How connected do you need to be?  Is it enough to just have a school email address? Are you ridiculed because youedTech-700x700 still use a flip phone? To Facebook or not to Facebook? It’s 2016. Let’s look at your digital footprint to see if you are “Socially Acceptable”

Lessons Learned

Dennis – Turn it off. Walk away. Turn it back on later.  It works. (Don’t ask me why.)

Chris – Blogging should be reflective, not compulsory or onerous.

Notes & Links

Your Online Presence – What do you really need?

For teaching and working with students – Your school e-mail and learning management system (LMS) should be sufficient.  Make sure you use the announcements, messaging, and feedback features AND that your students know when and when to check.

Your Professional Electronic Communication Policy – Make it clear to parents (and students) when and how often you reply to email. (Often your school will set this for you.)  The immediacy of the Internet sometimes sets up unrealistic expectations.  If you start replying to e-mail at 11pm, you might be setting up an expectation that you will ALWAYS reply  that late.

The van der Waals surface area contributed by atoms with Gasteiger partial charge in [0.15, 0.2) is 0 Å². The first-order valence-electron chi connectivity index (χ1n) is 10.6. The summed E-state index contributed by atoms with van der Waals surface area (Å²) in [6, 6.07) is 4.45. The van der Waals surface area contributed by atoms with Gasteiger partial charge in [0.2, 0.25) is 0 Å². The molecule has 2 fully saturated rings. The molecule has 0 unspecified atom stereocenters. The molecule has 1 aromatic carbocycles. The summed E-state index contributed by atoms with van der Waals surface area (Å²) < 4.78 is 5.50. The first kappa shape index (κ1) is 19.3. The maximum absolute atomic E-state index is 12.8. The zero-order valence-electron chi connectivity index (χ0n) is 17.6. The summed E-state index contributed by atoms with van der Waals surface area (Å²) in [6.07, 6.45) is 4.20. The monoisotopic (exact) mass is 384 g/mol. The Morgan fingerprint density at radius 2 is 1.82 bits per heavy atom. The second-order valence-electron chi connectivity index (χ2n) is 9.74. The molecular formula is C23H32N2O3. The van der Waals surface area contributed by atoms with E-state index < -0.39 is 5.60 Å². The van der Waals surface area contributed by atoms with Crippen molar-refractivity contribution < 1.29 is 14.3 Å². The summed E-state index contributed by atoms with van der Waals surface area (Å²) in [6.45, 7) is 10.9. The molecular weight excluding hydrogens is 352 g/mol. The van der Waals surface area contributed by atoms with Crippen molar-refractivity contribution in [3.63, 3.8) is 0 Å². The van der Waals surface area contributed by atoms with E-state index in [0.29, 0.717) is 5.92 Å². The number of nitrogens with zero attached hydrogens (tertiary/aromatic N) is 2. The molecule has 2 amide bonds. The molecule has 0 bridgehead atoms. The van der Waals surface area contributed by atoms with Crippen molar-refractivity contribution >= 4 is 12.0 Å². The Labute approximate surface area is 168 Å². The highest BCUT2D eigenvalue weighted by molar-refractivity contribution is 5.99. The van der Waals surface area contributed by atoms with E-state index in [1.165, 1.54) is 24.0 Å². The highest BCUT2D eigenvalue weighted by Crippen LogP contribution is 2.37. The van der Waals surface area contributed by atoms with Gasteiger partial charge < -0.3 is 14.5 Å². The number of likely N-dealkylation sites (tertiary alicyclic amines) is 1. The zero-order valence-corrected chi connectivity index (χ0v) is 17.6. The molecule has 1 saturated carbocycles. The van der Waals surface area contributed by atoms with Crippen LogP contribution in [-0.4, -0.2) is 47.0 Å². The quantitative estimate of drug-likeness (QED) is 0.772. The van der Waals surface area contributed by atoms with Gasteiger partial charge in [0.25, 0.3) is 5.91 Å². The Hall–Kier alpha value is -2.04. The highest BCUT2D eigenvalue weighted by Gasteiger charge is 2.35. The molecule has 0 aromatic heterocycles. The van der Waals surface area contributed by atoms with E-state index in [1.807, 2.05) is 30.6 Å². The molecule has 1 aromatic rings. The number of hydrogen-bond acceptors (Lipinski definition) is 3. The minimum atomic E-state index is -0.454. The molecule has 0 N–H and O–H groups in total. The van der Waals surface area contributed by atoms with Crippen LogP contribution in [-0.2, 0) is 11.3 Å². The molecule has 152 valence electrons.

For Professional Growth – you should have on online presence, a place to connect and share ideas.

Facebook –

  • Should it be Personal Only?
  • Do you Friend students? What is your policy?
  • What if you don’t use it at all?  (Maybe a kid will sign up for you – without your knowledge.)
  • IMHO – (Dennis) I don’t friend students, but if a student were to see my FB there is nothing there that I would be ashamed of.

Twitter – Great, but also not for everybody. Only as strong or weak as the people you follow.

What about LinkedIn and others…?  The BIG thing to remember here is that once you post something online you give up control.  Anyone can see it or copy it or share it. Like Mom always said, “Make good choices!”
Do you have a Smart Phone or a Dumb Phone? Once again, determine for yourself the level of communication that works best for you – but also for your students.